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Woorndoo wind farm approved 

Wind farms belong in the “never-never” and not on the coast, according to Moyne Shire councillor Jim Doukas.

Cr Doukas’ comments were made yesterday during debate before Moyne Shire councillors granted planning approvals for two small-scale wind farms worth a total of $98 million in the northern area of the shire.

The projects, located at the Salt Creek Merino Stud, Woorndoo, and Mortons Lane, Caramut, proposed by NewEn Australia are for 13 to 15 turbines and are expected to produce 29.9 megawatts of power.

The projects fall into the local government’s planning jurisdiction and not the Victorian Government which decides the merits of projects of 30 megawatts or more.

Moyne councillors approved plans for a wind farm on Mortons Lane but the project needs to be signed off by the Southern Grampians Shire.

The 13 to 15-turbine farm crosses Moyne Shire’s boundaries and spills into the Southern Grampians boundaries. Cr Stan Cook moved the motion to approve the Morton’s Lane project and said councillors from both Moyne and Southern Grampians had inspected the site.

During debate about the Mortons Lane project Cr Doukas said the turbines were going to be built where they belonged “in the never-never . . . not down near the coast or at Hawkesdale”.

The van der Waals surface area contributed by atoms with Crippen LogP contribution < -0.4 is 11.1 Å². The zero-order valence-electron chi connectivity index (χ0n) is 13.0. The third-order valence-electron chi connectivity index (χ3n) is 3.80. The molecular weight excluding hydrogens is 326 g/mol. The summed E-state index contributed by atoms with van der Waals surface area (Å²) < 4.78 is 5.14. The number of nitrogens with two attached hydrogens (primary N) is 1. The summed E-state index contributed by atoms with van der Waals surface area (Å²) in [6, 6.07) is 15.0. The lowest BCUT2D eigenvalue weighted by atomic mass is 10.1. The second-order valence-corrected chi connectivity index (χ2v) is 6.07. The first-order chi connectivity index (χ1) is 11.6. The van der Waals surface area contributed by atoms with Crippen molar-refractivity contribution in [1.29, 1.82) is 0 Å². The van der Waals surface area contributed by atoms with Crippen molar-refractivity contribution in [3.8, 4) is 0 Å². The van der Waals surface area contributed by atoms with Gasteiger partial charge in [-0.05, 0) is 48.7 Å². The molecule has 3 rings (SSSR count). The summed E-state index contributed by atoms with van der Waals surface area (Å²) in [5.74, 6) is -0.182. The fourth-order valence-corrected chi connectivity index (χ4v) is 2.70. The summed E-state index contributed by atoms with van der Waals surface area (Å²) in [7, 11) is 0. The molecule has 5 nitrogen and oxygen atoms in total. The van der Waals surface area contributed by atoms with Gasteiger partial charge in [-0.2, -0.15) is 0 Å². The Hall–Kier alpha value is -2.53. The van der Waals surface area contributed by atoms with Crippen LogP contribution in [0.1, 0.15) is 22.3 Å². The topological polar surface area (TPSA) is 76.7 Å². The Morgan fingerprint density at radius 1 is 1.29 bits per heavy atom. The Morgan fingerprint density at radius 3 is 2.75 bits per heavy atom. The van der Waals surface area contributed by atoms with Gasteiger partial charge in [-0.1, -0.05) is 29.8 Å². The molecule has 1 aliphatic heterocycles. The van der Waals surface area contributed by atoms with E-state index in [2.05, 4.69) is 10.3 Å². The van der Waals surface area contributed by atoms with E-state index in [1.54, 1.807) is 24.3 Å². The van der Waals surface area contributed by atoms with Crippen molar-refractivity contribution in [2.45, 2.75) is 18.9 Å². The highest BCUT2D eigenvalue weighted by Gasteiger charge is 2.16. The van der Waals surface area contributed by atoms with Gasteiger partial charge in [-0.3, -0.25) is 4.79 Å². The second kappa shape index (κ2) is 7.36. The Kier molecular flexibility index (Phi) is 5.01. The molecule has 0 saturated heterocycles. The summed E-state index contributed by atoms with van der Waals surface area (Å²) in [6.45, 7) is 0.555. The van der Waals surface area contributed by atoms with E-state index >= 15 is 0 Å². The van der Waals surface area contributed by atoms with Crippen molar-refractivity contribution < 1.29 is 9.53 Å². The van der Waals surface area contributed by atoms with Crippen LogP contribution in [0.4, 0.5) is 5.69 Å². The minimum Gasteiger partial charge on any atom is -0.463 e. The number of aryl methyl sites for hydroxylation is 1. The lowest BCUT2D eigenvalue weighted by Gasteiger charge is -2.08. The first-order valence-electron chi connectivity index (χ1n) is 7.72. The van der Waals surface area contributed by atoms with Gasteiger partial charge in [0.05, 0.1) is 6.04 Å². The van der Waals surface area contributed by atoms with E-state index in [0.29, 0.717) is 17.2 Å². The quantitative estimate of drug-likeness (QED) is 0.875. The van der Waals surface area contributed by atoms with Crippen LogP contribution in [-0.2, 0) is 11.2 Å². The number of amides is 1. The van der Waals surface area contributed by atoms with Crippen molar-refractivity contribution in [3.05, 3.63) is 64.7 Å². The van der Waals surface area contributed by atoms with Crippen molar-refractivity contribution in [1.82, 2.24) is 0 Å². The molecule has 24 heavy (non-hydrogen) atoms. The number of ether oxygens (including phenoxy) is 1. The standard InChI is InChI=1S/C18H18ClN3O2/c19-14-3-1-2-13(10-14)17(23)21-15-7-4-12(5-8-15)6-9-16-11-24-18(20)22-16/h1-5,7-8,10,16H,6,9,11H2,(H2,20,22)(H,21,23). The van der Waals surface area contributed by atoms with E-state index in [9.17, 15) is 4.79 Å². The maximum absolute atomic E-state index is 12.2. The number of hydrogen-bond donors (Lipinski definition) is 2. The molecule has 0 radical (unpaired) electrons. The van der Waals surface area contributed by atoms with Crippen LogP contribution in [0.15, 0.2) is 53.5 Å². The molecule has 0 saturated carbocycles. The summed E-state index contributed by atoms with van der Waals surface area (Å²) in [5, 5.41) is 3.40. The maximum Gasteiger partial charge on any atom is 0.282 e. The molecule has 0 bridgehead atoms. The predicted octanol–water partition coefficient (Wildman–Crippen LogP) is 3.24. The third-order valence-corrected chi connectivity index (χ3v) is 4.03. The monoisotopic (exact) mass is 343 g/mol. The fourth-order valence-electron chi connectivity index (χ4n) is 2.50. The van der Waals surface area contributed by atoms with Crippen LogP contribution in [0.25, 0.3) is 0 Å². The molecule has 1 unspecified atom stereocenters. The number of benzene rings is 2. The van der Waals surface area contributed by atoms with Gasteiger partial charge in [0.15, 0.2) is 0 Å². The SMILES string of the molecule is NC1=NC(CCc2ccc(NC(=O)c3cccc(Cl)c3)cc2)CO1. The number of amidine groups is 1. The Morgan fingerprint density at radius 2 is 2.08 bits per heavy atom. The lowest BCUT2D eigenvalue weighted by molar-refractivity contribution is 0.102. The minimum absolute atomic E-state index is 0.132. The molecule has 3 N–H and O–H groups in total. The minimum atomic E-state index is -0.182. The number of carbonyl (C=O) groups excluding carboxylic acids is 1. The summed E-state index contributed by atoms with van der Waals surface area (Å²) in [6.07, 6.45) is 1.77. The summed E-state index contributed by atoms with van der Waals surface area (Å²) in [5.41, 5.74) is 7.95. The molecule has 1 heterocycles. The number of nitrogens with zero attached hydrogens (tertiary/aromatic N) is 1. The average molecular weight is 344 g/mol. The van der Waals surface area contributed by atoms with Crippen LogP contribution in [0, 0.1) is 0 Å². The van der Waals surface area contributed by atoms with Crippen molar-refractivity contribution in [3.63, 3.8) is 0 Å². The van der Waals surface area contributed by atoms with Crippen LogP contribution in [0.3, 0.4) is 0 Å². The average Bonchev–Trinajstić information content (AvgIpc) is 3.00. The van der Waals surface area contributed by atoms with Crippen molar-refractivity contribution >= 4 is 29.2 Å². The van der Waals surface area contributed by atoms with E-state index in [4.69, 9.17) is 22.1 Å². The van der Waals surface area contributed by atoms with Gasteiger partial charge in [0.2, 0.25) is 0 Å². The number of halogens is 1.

Moyne Mayor Gerald Madden voted in favour of the Morton’s Lane project saying the site was suitable for a wind farm.

He said the farm spanned more land but had less turbines than the Woolsthorpe project which had been discussed at council previously.

Cr Brenda Hampson said she looked forward to the Woorndoo wind farm flourishing and said the northern part of the shire would “at long last have some tourist attraction to boast about”.

Councillors voted unanimously in favour of both wind farm projects and Southern Grampians councillors will consider the Mortons Lane project at tonight’s meeting in Hamilton.

By Sarah Scopelianos

standard.net.au

9 May 2007

This article is the work of the source indicated. Any opinions expressed in it are not necessarily those of National Wind Watch.

The copyright of this article resides with the author or publisher indicated. As part of its noncommercial educational effort to present the environmental, social, scientific, and economic issues of large-scale wind power development to a global audience seeking such information, National Wind Watch endeavors to observe “fair use” as provided for in section 107 of U.S. Copyright Law and similar “fair dealing” provisions of the copyright laws of other nations. Send requests to excerpt, general inquiries, and comments via e-mail.

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